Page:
If you missed the New England Chapter DHI meeting last week…a Q&A presentation on codes, the question/answer document and the handout are now available on the chapter website.
You can download them here: Q&A Document / Handout
You also missed out on some great examples of why fire doors and egress doors should be inspected annually!
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Q: I see that one of my competitors is selling wire glass in some fire rated
doors for a school addition. I thought a recent code change no longer
allowed wire glass to be used in schools. Is this true?
A: Standard wire glass is no longer allowed. Wire glass was always an
exception because products that passed the fire test and the impact test
just did not exist. That has changed and there are now ceramic glass
products (Firelite, Keralite, etc) that pass both criteria.
Wire glass and glass in general are also an exception to the temperature
rise requirement of some doors. This is why doors requiring temperature
rise ratings are restricted to 100 sq in of glass. This exception is allowed
because the danger of radiant heat is not as great as the need to be able to
see if the room you are entering is on fire.
There are some new multi‐pane intumescent sealed insulating glass
products that pass temperature rise ratings, so in the future we may see
the exception for single pane glass rescinded as well.
Lori, Keep in mind that the current IBC requirement for glass in fire doors is that not only does the glass have to be fire rated, it also has to be safety rated. So, for clarification, safety filmed versions of wire glass, such as SAFE-Wire, (referred to in your handout, using our promotional literature)does carry both fire and saftey ratings. You refer to ceramics being both fire and safety rated, but did not mention that it is also acheived using safety film, as ceramic on its own will not pass safety testing either. I found the handout to be a bit misleading as to wire glass, since there are now two very distinct versions. One that carries 16 CFR 1201 Cat II ratings (SAFE-Wire) and one that is fire-rated only (traditional wire glass). Love your website.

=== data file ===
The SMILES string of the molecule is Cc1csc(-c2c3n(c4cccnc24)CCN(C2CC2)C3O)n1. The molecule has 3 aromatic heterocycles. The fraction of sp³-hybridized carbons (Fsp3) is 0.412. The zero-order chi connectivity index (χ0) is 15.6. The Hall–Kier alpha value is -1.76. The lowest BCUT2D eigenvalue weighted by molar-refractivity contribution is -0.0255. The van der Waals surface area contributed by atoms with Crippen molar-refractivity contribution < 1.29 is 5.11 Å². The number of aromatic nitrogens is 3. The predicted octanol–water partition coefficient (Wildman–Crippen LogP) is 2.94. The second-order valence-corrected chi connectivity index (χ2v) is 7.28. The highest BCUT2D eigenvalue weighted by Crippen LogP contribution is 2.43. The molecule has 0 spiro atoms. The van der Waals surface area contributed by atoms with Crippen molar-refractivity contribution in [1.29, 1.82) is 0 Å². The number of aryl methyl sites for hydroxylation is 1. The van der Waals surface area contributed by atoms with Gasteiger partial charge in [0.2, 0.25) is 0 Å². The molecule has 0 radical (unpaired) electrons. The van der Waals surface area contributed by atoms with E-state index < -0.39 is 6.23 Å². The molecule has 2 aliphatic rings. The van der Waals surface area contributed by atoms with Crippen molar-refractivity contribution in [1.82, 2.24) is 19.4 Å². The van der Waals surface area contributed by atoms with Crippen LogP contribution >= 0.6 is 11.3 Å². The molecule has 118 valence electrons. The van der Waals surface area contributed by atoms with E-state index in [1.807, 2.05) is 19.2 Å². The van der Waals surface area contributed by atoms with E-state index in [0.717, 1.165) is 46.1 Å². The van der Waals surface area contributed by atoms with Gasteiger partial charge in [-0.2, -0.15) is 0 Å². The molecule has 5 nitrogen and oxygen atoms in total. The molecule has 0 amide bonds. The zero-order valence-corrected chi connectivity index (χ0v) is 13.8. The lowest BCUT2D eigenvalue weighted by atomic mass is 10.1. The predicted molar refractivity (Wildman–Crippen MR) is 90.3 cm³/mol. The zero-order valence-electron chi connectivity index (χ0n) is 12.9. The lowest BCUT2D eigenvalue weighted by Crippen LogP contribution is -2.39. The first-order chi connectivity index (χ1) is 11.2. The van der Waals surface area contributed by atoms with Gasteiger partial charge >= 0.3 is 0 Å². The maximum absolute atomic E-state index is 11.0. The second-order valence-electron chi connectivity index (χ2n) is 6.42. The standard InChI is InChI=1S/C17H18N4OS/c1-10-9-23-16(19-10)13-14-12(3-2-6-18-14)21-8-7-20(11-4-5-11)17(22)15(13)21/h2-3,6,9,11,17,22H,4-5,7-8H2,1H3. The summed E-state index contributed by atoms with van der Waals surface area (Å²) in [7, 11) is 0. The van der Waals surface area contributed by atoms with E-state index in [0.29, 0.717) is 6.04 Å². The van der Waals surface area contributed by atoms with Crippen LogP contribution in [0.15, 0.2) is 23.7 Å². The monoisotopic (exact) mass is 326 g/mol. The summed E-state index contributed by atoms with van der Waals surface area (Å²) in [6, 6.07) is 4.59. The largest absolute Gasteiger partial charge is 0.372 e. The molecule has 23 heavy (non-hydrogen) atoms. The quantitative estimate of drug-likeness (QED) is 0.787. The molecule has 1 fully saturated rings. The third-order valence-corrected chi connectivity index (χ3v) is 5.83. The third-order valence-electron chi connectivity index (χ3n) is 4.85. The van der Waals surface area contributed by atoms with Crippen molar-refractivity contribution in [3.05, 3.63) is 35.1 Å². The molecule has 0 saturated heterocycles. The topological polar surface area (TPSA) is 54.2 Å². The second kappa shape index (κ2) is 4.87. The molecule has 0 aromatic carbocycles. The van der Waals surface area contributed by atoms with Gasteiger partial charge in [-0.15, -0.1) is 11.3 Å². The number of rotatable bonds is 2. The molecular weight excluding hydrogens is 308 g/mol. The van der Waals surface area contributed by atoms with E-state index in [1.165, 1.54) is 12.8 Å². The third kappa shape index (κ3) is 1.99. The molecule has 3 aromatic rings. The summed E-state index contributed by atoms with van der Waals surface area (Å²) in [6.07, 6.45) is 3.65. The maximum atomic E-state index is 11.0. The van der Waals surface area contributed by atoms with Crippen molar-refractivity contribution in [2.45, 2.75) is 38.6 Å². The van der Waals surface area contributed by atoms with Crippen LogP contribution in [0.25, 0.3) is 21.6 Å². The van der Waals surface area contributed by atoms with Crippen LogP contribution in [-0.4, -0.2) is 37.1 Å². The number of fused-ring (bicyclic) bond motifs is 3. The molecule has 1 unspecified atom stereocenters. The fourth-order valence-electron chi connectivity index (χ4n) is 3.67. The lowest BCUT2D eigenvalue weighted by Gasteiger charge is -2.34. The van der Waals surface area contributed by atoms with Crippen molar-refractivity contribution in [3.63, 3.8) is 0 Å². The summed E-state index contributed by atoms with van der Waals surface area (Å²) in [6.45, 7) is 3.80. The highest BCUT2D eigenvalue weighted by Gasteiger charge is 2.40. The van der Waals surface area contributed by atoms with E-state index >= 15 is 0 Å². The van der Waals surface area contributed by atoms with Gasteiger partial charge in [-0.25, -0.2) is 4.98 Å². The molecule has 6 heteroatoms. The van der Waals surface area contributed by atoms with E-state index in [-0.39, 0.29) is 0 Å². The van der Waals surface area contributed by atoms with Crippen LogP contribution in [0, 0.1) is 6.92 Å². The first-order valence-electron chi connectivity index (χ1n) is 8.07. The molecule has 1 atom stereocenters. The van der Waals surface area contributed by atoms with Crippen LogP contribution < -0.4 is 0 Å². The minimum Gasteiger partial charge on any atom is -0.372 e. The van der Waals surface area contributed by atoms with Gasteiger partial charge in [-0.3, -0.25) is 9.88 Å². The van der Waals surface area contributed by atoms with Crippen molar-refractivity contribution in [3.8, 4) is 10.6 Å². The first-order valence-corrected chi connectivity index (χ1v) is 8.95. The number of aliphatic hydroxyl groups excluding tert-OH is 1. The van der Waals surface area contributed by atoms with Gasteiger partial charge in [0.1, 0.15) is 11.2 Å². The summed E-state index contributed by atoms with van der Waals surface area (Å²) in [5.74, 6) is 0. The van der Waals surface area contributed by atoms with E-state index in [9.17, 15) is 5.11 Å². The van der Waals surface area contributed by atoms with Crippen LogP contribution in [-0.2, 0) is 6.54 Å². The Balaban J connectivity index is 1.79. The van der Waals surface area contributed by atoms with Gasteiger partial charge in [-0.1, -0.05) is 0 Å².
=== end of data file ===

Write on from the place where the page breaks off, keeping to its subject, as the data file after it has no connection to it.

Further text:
Ron Hansen- National Sales Manager- Anemostat Door Products
Hi Ron –
The meeting was a panel discussion, so I wasn’t responsible for all of the answers. There was additional discussion during the meeting about each of the questions…the Q&A handout was just our initial response and the answers were further developed in person. I will ask Bill to revise the answer to this question a bit. I have addressed the use of impact-resistant wire glass on this site before (http://idighardware.com/2010/04/glass-and-glasses/) as well as a post on the impact requirements (http://idighardware.com/2009/03/glass-in-fire-rated-doors/) and a totally mind-numbing post about a specific application (http://idighardware.com/2009/09/glass-challenge/), so hopefully those posts make the glass requirements clear. If you have any suggestions for changes to the blog posts, please let me know.
P.S. I’m so glad you love the site!!
Lori and Ron,
I agree, and should have referenced safety filmed wire glass products as well as ceramic glass.
I will revise the answer to include these products.
Thanks for the feedback!
hello yet another door closer/fire door post i didnt respond to (until now)
as for the brown door and closer with bent PA bracket and broken cover, I used to see lots of these (not Ingersoll rand products!) being used in the technical school I went to, adjusting one was a slight pain in the backside, to find the correct valve then to have it not do anything unless you give it one full turn in one direction or other (one I worked on was not leaking)
leaker: ewwww, what a mess that appears to be! (perfect Halloween bloody gore look to it though, but I’m sure this place is NOT celebrating nor decorating for the holiday!) the good side pushbar is now really well lubricated for longer lifespan (thanks to the leaking closer) downside of this, door slams and people who touch that pushbar get greasy/oily hands from the leaker above and could slip and fall in the oil puddle on floor (if they haven’t already have fallen or they just keep cleaning up after the leaker all the time)
(possible you can suggest to the building owner they start to use LCN’s products???
appears with fire door inspectors, their job has no 2 days that are the same, hope they get this fixed soon!